“Throat singers in Tuvan, an autonomous republic within the Russian Federation, developed their vocal art originally as a means of communicating with their natural environment, not for entertainment. Throat singing involves the production of resonant sounds, overtones and whistles within the throat, nasal cavities, mouth and lips, and was used to provoke echoes or imitate natural sounds like waterfalls or wind. The master throat singers can select precise locations inside caves where the resonances are exactly right to maximise the reverberations of their songs. They even wait until atmospheric conditions are perfect for the greatest effect. It is in essence a technology of echoes. At one locale, where a singer called Kaigal-ool performed in front of a cliff face, ethnomusicologist Theodore Levin reported that ‘the cliff and surrounding features sing back to the musician in what Kaigal-ool calls a kind of meditation, a conversation I have with nature‘ (Levin & Suzukei, 2006).

“It is only in our modern culture that we have stopped listening to the land within a spiritual context. If we could fashion a modern, suitably culturally-ingrained animistic model, we would treat the environment with much more respect.”

Paul Devereux, in his Foreword to Greening the Paranormal: Exploring the Ecology of Extraordinary Experience August Night Press, 2019. Edited by Jack Hunter. See: http://www.augustnightpress.com

NINESPRINGS

IMG_20191020_091537This is my image of Autumn for this year. Before Samhain. Before most of the fall. Leafy and watery. The sun is still an influence, a soft one. I took the picture this morning whilst walking in Ninesprings (one word), the gem of the Yeovil Country Park.

I took a number of pictures and then had to stop and just be there. It’s a carefully managed area, hardly wild nature. But it has a long history in roughly it’s present form and is linked for me with positive childhood memories. It is a great place to visit again, and balm for the soul. And it is more than that. The English West Country is my motherland. This place represents it, in my consciousness a half degree lusher than where I live now. When here today – without turning it into too much of an exercise – I found myself entering rapport with the spirit of place and renewing the connection.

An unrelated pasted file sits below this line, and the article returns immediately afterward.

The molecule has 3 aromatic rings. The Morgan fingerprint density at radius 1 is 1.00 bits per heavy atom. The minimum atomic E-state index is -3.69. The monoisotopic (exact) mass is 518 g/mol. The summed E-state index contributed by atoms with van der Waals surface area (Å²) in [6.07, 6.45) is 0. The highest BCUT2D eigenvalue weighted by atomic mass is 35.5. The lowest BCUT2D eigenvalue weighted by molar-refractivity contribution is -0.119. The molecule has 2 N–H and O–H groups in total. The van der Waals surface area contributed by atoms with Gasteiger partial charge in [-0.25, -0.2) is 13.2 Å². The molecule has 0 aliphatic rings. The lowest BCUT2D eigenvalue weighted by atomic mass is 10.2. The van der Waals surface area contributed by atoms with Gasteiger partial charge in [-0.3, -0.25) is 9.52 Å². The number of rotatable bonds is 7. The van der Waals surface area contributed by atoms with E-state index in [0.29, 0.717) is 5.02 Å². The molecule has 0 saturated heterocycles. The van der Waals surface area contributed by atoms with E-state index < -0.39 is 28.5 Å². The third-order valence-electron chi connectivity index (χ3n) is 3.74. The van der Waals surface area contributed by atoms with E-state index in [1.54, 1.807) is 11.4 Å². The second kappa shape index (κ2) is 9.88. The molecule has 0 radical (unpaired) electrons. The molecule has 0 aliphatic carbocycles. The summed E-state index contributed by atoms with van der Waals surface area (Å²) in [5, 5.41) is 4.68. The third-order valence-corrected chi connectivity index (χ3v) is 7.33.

IMG_20191020_090619_burst_03

HOME

IMG_20191019_100111This is Wyndham Hill, Yeovil. I was born only a few hundred yards away, and I felt a close connection with it throughout my childhood. As representing ‘nature’  or the countryside, it felt safe when I was little  and reassuring later on. It hasn’t changed much, and I am still reassured.

IMG_20191019_094110  Above is the house I grew up in – the grey one. It was a pharmacy when I lived there, though it ceased to be that in 1973, three years after I left home at the age of 21. Its value as a retail site and community resource had long been weakened by a movement of people away from the old town and the building of a ring road within the modern town rather than around it. I don’t know about the later history of the house that brought about its dereliction. Clearly the house doesn’t now evoke the sense of safety and reassurance that it once did.

By a happy chance I read some these  words in a novel today, a few hours after taking the pictures. “Home  is a feeling. The memory of a warm bed. The voice of your parents calling you to breakfast. Home isn’t a roof or four walls. It’s  not a place at all. Maybe that’s why it’s so hard to find again once you’ve been gone too long. “*

I could end by recollecting my own inquiry insights about ‘at-homeness in the present moment ‘. But in the moment – this one – I need to find room, within that very at-homeness, for heartache and sadness about the fate of my childhood home.

* Sebastien de Castell Spellslinger 6: Crownbreaker Hot Key Books, 2019